The announcement by President Hage Geingob that informal traders would be allowed to operate under strict conditions until the country emerges from the Covid-19 lockdown on 5 May has been met with appreciation. However, a small business expert has cautioned that the sector will need special assistance to operate under strict conditions.
Thousands of people were left out in the cold with no source of income when the Covid-19 lockdown, implemented on 17 April 2020, initially prohibited all informal businesses from operating.
According to the 2018 Namibian Labour Force Survey more than half (57%) of the over 725 000 workers in the country are employed in the informal sector. This sector has also been described by economists as being of vital importance to the domestic economy as it contributes to an estimated 12% to Namibia’s Gross Domestic Product (GDP).
“The current prohibition relating to certain operations and closure of certain business activities have been revisited to allow for the opening of informal trading and open markets, subject to strict hygiene, social distancing and limit of gathering. The ministry of Urban and Rural Development is tasked to implement the modalities and enforce full compliance,” said Geingob on Tuesday.
Commenting on the announcement, Danny Meyer, director at SME Compete, applauded the decision, saying: “The informal sector is the livelihood of so many Namibians. We are very pleased the decision was made and that the reality has dawned on the decision makers.”
However, Meyer cautioned that “the devil is in the details”, adding that he would want to know exactly under what conditions informal traders may operate and that SME Compete would be ready to assist these traders when and where possible.
“Many of these informal businesses would most likely need assistance to comply with the conditions of trading under the lockdown, such as special containers or extra water outlets,” said Meyer. He further emphasised that many in the informal sector also provide services and that the sector is not limited to only retail.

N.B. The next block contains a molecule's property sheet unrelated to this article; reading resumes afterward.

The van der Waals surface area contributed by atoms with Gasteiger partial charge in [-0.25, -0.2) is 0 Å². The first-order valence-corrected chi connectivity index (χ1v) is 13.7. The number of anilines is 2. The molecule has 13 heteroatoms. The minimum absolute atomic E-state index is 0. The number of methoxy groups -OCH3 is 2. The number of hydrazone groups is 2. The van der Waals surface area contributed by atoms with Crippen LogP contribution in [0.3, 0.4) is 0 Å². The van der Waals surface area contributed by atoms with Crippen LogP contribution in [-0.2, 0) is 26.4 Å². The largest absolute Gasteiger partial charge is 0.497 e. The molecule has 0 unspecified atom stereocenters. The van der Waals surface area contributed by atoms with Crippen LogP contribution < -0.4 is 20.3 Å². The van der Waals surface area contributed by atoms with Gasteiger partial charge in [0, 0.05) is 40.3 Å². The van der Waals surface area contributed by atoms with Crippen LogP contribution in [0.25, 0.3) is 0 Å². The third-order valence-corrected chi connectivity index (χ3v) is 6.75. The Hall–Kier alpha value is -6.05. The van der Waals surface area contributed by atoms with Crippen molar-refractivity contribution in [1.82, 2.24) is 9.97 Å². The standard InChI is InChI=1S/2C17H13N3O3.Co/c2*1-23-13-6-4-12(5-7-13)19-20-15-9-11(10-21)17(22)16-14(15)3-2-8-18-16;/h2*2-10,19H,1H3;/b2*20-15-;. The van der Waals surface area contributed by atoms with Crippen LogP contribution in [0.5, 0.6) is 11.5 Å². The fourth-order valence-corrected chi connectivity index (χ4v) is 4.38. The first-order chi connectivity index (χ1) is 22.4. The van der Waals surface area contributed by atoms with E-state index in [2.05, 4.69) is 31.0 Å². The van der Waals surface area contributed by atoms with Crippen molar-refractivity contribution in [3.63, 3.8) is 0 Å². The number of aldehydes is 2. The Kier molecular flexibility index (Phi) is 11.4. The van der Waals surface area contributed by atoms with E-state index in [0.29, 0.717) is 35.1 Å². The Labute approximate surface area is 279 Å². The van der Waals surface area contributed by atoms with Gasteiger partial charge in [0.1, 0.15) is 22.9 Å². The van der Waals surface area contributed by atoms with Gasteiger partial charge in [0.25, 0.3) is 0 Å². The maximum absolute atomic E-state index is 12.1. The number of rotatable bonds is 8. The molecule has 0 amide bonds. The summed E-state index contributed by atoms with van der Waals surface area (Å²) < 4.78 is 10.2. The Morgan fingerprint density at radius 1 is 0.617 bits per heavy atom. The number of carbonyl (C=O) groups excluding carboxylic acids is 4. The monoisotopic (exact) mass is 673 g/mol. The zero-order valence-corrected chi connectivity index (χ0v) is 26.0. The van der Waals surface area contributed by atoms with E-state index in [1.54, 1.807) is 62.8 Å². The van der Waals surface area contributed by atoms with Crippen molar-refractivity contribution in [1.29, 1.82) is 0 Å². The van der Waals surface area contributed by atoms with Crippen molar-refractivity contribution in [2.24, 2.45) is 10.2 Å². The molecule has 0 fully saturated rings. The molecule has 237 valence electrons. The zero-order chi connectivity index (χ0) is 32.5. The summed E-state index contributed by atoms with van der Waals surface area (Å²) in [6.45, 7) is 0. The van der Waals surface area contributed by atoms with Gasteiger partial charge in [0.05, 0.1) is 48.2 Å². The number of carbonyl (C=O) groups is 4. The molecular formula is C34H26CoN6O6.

Meyer pointed out the importance of the informal sector, which he noted is an incubator for many entrepreneurial journeys in Namibia. “Many of the informal sector players graduate to formal industries and they put bread on the table for thousands and thousands of people. There is no concentration of people in this country not being serviced by the informal sector,” Meyer noted.
Geingob on Tuesday announced that the Covid-19 lockdown will be extended from midnight on Friday, 17 April 2020, to midnight on 4 May 2020. During this period, movements within the whole country will be restricted while regions will be grouped into zones, the exact modalities of which will be finalised by law enforcement agencies.
Meanwhile, Geingob also stated that the fishing sector operates in the food supply chain and will continue to operate under agreed health standards as they are considered to render essential services.
2020-04-16 10:12:12 | 5 months ago